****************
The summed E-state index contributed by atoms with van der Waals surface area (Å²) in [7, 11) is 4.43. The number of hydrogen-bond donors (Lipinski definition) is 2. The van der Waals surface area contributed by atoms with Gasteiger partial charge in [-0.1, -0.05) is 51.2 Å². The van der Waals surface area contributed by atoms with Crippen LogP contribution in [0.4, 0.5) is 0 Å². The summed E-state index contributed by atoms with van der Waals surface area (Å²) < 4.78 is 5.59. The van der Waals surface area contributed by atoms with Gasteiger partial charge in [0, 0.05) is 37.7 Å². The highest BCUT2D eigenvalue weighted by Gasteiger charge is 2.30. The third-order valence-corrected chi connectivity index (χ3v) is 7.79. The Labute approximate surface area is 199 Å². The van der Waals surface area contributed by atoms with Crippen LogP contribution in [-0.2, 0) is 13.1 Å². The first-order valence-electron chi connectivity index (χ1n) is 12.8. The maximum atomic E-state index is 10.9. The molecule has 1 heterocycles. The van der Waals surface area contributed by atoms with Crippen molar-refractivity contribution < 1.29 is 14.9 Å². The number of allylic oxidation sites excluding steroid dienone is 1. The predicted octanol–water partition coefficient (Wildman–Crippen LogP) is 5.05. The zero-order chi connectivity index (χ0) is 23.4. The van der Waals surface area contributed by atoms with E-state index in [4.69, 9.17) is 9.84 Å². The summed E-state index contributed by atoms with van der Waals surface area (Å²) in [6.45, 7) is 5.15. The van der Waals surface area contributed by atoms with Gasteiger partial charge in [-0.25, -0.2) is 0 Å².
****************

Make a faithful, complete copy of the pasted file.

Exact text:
The summed E-state index contributed by atoms with van der Waals surface area (Å²) in [7, 11) is 4.43. The number of hydrogen-bond donors (Lipinski definition) is 2. The van der Waals surface area contributed by atoms with Gasteiger partial charge in [-0.1, -0.05) is 51.2 Å². The van der Waals surface area contributed by atoms with Crippen LogP contribution in [0.4, 0.5) is 0 Å². The summed E-state index contributed by atoms with van der Waals surface area (Å²) < 4.78 is 5.59. The van der Waals surface area contributed by atoms with Gasteiger partial charge in [0, 0.05) is 37.7 Å². The highest BCUT2D eigenvalue weighted by Gasteiger charge is 2.30. The third-order valence-corrected chi connectivity index (χ3v) is 7.79. The Labute approximate surface area is 199 Å². The van der Waals surface area contributed by atoms with Crippen LogP contribution in [-0.2, 0) is 13.1 Å². The first-order valence-electron chi connectivity index (χ1n) is 12.8. The maximum atomic E-state index is 10.9. The molecule has 1 heterocycles. The van der Waals surface area contributed by atoms with Crippen molar-refractivity contribution < 1.29 is 14.9 Å². The number of allylic oxidation sites excluding steroid dienone is 1. The predicted octanol–water partition coefficient (Wildman–Crippen LogP) is 5.05. The zero-order chi connectivity index (χ0) is 23.4. The van der Waals surface area contributed by atoms with E-state index in [4.69, 9.17) is 9.84 Å². The summed E-state index contributed by atoms with van der Waals surface area (Å²) in [6.45, 7) is 5.15. The van der Waals surface area contributed by atoms with Gasteiger partial charge in [-0.25, -0.2) is 0 Å².